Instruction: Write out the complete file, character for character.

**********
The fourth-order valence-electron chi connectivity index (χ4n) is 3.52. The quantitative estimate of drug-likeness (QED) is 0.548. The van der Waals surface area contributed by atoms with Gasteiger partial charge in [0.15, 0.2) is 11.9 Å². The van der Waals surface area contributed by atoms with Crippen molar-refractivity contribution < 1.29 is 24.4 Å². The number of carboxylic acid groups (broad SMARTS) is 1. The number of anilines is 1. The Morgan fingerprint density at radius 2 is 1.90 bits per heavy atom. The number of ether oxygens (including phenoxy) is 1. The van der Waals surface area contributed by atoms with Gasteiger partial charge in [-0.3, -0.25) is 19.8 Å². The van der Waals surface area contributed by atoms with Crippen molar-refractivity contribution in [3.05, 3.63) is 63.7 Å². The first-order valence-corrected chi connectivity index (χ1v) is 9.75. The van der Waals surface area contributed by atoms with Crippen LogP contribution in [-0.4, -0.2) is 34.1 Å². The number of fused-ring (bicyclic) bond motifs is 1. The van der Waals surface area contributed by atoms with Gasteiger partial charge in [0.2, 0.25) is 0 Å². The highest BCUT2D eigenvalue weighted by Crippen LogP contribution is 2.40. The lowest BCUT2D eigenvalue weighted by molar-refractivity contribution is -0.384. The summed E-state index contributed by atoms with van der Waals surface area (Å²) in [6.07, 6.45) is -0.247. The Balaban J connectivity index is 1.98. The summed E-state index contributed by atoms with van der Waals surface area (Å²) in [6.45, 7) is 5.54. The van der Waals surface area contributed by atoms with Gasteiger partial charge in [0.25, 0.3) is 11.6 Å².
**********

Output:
The fourth-order valence-electron chi connectivity index (χ4n) is 3.52. The quantitative estimate of drug-likeness (QED) is 0.548. The van der Waals surface area contributed by atoms with Gasteiger partial charge in [0.15, 0.2) is 11.9 Å². The van der Waals surface area contributed by atoms with Crippen molar-refractivity contribution < 1.29 is 24.4 Å². The number of carboxylic acid groups (broad SMARTS) is 1. The number of anilines is 1. The Morgan fingerprint density at radius 2 is 1.90 bits per heavy atom. The number of ether oxygens (including phenoxy) is 1. The van der Waals surface area contributed by atoms with Gasteiger partial charge in [-0.3, -0.25) is 19.8 Å². The van der Waals surface area contributed by atoms with Crippen molar-refractivity contribution in [3.05, 3.63) is 63.7 Å². The first-order valence-corrected chi connectivity index (χ1v) is 9.75. The van der Waals surface area contributed by atoms with Crippen LogP contribution in [-0.4, -0.2) is 34.1 Å². The number of fused-ring (bicyclic) bond motifs is 1. The van der Waals surface area contributed by atoms with Gasteiger partial charge in [0.2, 0.25) is 0 Å². The highest BCUT2D eigenvalue weighted by Crippen LogP contribution is 2.40. The lowest BCUT2D eigenvalue weighted by molar-refractivity contribution is -0.384. The summed E-state index contributed by atoms with van der Waals surface area (Å²) in [6.07, 6.45) is -0.247. The Balaban J connectivity index is 1.98. The summed E-state index contributed by atoms with van der Waals surface area (Å²) in [6.45, 7) is 5.54. The van der Waals surface area contributed by atoms with Gasteiger partial charge in [0.25, 0.3) is 11.6 Å².